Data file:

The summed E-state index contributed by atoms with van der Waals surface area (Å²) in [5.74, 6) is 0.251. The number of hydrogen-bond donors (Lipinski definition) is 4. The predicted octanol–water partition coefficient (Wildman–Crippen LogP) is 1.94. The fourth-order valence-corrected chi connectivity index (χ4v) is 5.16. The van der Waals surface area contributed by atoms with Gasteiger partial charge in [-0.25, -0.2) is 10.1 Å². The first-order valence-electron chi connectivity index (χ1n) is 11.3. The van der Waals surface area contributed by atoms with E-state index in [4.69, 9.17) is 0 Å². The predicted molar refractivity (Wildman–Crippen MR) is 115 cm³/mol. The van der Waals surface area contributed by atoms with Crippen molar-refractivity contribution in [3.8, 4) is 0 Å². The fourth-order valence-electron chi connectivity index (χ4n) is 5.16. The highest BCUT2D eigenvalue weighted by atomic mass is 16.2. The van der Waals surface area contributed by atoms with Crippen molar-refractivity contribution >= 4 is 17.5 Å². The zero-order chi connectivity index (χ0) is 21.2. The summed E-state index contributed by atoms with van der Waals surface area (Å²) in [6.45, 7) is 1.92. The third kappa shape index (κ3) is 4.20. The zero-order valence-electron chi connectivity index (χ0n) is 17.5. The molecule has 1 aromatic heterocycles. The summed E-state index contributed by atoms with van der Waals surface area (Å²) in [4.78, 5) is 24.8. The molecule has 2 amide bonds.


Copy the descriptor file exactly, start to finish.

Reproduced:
The summed E-state index contributed by atoms with van der Waals surface area (Å²) in [5.74, 6) is 0.251. The number of hydrogen-bond donors (Lipinski definition) is 4. The predicted octanol–water partition coefficient (Wildman–Crippen LogP) is 1.94. The fourth-order valence-corrected chi connectivity index (χ4v) is 5.16. The van der Waals surface area contributed by atoms with Gasteiger partial charge in [-0.25, -0.2) is 10.1 Å². The first-order valence-electron chi connectivity index (χ1n) is 11.3. The van der Waals surface area contributed by atoms with E-state index in [4.69, 9.17) is 0 Å². The predicted molar refractivity (Wildman–Crippen MR) is 115 cm³/mol. The van der Waals surface area contributed by atoms with Crippen molar-refractivity contribution in [3.8, 4) is 0 Å². The fourth-order valence-electron chi connectivity index (χ4n) is 5.16. The highest BCUT2D eigenvalue weighted by atomic mass is 16.2. The van der Waals surface area contributed by atoms with Crippen molar-refractivity contribution >= 4 is 17.5 Å². The zero-order chi connectivity index (χ0) is 21.2. The summed E-state index contributed by atoms with van der Waals surface area (Å²) in [6.45, 7) is 1.92. The third kappa shape index (κ3) is 4.20. The zero-order valence-electron chi connectivity index (χ0n) is 17.5. The molecule has 1 aromatic heterocycles. The summed E-state index contributed by atoms with van der Waals surface area (Å²) in [4.78, 5) is 24.8. The molecule has 2 amide bonds.